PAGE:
Thomas Heywood’s A Woman Killed with Kindness was a brave choice for director Eleanor Sax to bring to the BT, for which she should be commended, but it is hard to get truly emotionally involved in a play whose plot hinges on the defamation of a woman. The play tells the story of the Frankfords, a couple happily married until newcomer Wendoll seduces Anne Frankford, the discovery of which causes her husband to exercise the punishing “kindness” that will eventually kill her. This play is little performed, and the challenges of its gender politics show why.

The production uses the BT very well. The set is appropriately lavish without overfilling the space; designer Marisa Craine has constructed screens that counteract the constraints of the black box, and place the audience on two sides to shape the stage as a square. Craine’s costumes were equally stunning, with material that matched the set and thus provided an aesthetic cohesiveness. The one thing that should be changed here was that all actors were in tights and shoeless – there were at least three slips as a result of this.

Within this visual cohesiveness, the standard of performance was hugely varied. Heywood’s language is tricky even by Renaissance standards, and the communication of the story to the audience was made even more difficult by the apparent lack of textual understanding in the majority of the actors. There were notable exceptions in Joe Stephenson and Jonny Wiles, whose excellent performances carried the play but emphasised weaker moments. Most of the characters’ direction lacked subtlety, which contributed to the plot’s being hard to follow. While some of this was certainly due to the writing, much came from the production’s lack of focus. Pacing was a serious issue, and the play could do with being reworked through, simply to decide which scenes should be slicker, and which need more breathing space.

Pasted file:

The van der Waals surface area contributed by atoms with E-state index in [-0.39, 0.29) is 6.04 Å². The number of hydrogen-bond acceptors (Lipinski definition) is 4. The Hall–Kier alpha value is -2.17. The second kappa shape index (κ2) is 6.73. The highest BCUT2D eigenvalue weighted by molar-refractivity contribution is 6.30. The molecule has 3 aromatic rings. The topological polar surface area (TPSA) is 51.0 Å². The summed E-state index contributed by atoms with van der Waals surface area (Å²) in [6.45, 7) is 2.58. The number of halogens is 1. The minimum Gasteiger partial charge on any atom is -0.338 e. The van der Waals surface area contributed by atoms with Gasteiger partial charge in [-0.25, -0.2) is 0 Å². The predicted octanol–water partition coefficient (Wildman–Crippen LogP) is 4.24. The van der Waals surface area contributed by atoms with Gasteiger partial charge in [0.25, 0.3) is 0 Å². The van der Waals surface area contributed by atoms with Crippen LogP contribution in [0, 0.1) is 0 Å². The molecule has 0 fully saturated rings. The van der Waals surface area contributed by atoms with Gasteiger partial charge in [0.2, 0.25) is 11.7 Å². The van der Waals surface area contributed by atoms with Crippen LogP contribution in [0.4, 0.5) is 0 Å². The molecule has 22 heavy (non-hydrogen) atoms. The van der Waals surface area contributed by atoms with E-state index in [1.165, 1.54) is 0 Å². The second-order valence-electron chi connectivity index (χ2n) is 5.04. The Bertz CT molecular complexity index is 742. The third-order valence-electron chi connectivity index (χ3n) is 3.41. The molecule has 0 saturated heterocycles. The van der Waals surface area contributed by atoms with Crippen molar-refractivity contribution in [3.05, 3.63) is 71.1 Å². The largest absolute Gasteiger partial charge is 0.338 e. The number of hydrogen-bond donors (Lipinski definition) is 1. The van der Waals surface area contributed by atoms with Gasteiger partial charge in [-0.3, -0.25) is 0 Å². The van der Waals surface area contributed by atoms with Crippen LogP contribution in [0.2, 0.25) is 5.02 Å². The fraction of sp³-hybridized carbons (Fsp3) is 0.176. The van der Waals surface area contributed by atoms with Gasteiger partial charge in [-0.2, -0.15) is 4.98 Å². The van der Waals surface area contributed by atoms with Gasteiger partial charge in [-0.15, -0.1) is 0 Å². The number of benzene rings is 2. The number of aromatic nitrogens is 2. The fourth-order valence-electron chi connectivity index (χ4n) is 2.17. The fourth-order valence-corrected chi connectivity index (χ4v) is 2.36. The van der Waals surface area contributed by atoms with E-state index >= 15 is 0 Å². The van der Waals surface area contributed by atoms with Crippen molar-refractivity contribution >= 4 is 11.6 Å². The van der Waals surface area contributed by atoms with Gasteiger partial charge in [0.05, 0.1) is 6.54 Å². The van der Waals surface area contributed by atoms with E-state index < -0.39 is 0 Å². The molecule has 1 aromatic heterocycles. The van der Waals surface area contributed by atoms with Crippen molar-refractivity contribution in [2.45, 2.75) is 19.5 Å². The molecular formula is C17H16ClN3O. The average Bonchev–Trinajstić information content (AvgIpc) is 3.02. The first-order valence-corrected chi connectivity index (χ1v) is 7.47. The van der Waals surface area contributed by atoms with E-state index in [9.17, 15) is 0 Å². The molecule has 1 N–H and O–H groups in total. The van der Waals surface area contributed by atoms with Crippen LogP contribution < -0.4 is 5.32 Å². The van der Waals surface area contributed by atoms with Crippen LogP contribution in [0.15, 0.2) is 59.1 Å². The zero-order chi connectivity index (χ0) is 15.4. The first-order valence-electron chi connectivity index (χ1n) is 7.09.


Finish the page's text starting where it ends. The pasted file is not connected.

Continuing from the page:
The poor blocking didn’t help this, with soliloquies, in particular, falling flat. Having decided to create an interesting space with the square, all scenes were performed to a gap in the audience, and none use the entire stage. Most moments had either too much nervous pacing, or felt static and therefore laboured.

Despite the fact that all characters were dressed in Renaissance-inspired clothing, their posture and movement was confusingly casual and 21st century. One of the most important moments in the play, Wendoll’s confession of love to Anne Frankford, felt particularly odd, with Wendoll grabbing Anne repeatedly, ignoring social decorum. The regular moments of improvisation between the two servant characters was also incongruous with the rest of the play; as soon as they were off script, they spoke in modern English.

Overall, Theatron Novum’s production of A Woman Killed with Kindness showed potential, but didn’t fulfil it. While designed well, the interpretation of the text itself was not treated with the care a Renaissance play demands, and rather than engaging with the misogynistic issues in the play in order to challenge them, the production instead let them slide.